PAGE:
In this article, you’ll learn what packet sniffing is as well as practical use cases you, as a network admin, can expect to run into.
Despite being an essential piece of the Sysadmin toolbox, Network performance management (NPM) can be a bit of a mystery for many IT professionals.
Improper configuration changes to a network—or even just one server on a network—can cause huge issues. They can degrade network performance, shut down key services, and even result in noncompliance with regulatory standards like SOX, PCI, HIPAA and FISMA. And they can compromise network security.
There are so many types of log data to monitor and manage, but what are the most important logs to track? These are the top four types of log data that every IT team should be holding on to just in case.
Every device, OS and application in your IT environment generates a record of activities in the form of log files. These audit trails of activity provide valuable information when investigating security breaches and when submitting regulation compliance reports.
Network teams have a lot on their plate. No one’s disputing that. Today, network admins are provided with a wide range of network management tools that can make their job just a bit easier. That said, it’s not as easy as just picking out a solution and crossing your fingers in hopes that it works for any given network environment.
When your business is growing so is your network. Even when business isn’t booming (thanks economy) your business’ infrastructure can be evolving too. What you need is a software tool that’s able to manage these network configuration changes for you.
“Make Life Simple!” Isn’t that the mantra for just about every network infrastructure administrator? They’re constantly fighting fires and responding to urgent calls—not only from end users, but also other members of the IT team that complain about the performance of a whole host of environments.
When the new IT director for a major transportation company walked through the door on his first day, he knew in advance the big network monitoring headache he faced. He was joining a fast-growing company that supplies cargo containers used by ships, trains and trucks. To keep the containers moving, the 12-person IT team maintains a network of virtual and physical servers & desktops, spanning 12 locations, using more than 90 network devices, with about 150 active monitors and passive (SNMP trap) monitors.
On this sixth episode of the Data Transfer Show, Shawn Kyle Bowman, network administrator at the Lebanon School District in Lebanon, Pennsylvania, will give you the ins and outs of IT in the education field.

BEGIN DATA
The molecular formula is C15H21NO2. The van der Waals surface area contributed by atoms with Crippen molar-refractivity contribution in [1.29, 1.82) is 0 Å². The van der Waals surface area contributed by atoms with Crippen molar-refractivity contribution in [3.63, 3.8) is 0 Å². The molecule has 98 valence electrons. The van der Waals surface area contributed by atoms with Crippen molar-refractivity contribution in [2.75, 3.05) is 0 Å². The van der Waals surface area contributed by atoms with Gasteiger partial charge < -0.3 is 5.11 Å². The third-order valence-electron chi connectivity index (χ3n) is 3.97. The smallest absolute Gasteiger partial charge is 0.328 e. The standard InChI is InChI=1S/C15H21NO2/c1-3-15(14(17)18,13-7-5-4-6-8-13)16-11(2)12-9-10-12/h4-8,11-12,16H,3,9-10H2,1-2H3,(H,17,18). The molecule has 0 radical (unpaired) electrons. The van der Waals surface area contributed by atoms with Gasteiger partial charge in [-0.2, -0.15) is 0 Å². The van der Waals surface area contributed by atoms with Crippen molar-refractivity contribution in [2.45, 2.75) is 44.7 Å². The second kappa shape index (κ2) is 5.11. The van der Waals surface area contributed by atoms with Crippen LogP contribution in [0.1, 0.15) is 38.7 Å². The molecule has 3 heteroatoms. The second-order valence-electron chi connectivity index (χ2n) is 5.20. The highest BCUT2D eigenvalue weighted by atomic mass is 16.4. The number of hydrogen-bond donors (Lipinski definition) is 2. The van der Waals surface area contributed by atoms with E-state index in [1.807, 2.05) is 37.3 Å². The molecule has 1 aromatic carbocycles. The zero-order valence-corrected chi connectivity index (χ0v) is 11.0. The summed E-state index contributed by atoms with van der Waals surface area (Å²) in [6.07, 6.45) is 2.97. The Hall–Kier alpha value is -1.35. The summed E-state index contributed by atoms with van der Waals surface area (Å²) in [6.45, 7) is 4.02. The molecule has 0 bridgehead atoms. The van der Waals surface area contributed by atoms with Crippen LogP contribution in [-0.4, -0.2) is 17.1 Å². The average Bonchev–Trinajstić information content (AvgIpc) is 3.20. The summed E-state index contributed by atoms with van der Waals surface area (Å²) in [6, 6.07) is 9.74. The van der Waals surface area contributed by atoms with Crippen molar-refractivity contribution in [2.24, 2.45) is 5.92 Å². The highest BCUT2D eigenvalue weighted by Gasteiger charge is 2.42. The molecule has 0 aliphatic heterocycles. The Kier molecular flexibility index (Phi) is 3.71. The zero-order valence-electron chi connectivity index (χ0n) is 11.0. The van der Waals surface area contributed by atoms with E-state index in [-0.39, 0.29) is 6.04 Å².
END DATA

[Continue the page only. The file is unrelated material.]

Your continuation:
Ever think you have an issue with the interface active monitor in WhatsUp Gold being added back to devices after being removed? This is in fact, working as intended. Let me explain why!
TriviumLindenhof is a Rotterdam-based healthcare organization that offers 24/7 crisis care, and to keep systems fully operational, its IT team's network monitoring processes need to offer 24/7 network uptime. The Dutch hospital network spans 70 locations and offers outpatient services and inpatient care for more than 2,500 children and adolescents each year.
Today in my first blog for Ipswitch I'll take you down network management memory lane to demonstrate how far we've come from the days of nascent networks - and where we are heading.
The IT department of the Freehold Regional High School District (FRHSD) provides network management and support services to six different high schools located in New Jersey. Its network spans across over 200 square miles and is trusted to aid in the education of more than 11,000 students.
Let's cut right to the chase here, the life of an IT pro is hard. With endless to-do lists stuffed with infrastructure maintenance, security management and support, it's always a new adventure. Unfortunately for us, it doesn't look like things are getting any easier. Technological trends such as BYOD have made many aspects of modern business more efficient, but they've also increased the complexity of IT environments and made processes such as endpoint security management a real thorn in the side of many an IT pro.
With the advent of BYOD, it seems like just yesterday that a new mobile movement was making waves through enterprise organizations across the globe. BYOD offers new opportunities for increased productivity, but it also raises a slew of difficult security questions. While many IT pros are still wading through the repercussions of this mobile onslaught, a fresh, new user revolution is creating similar buzz (and similar problems).
A network isn’t just a technology backbone that supports a business. It is the business. When networks, servers or apps fail, things can come to a full stop. That is, except help desk tickets. Those will start showing up like a flash mob, descending upon the IT team full of complaints and concerns that take up time needed to solve the problem. It’s a vicious cycle that no IT pro wants to deal with.
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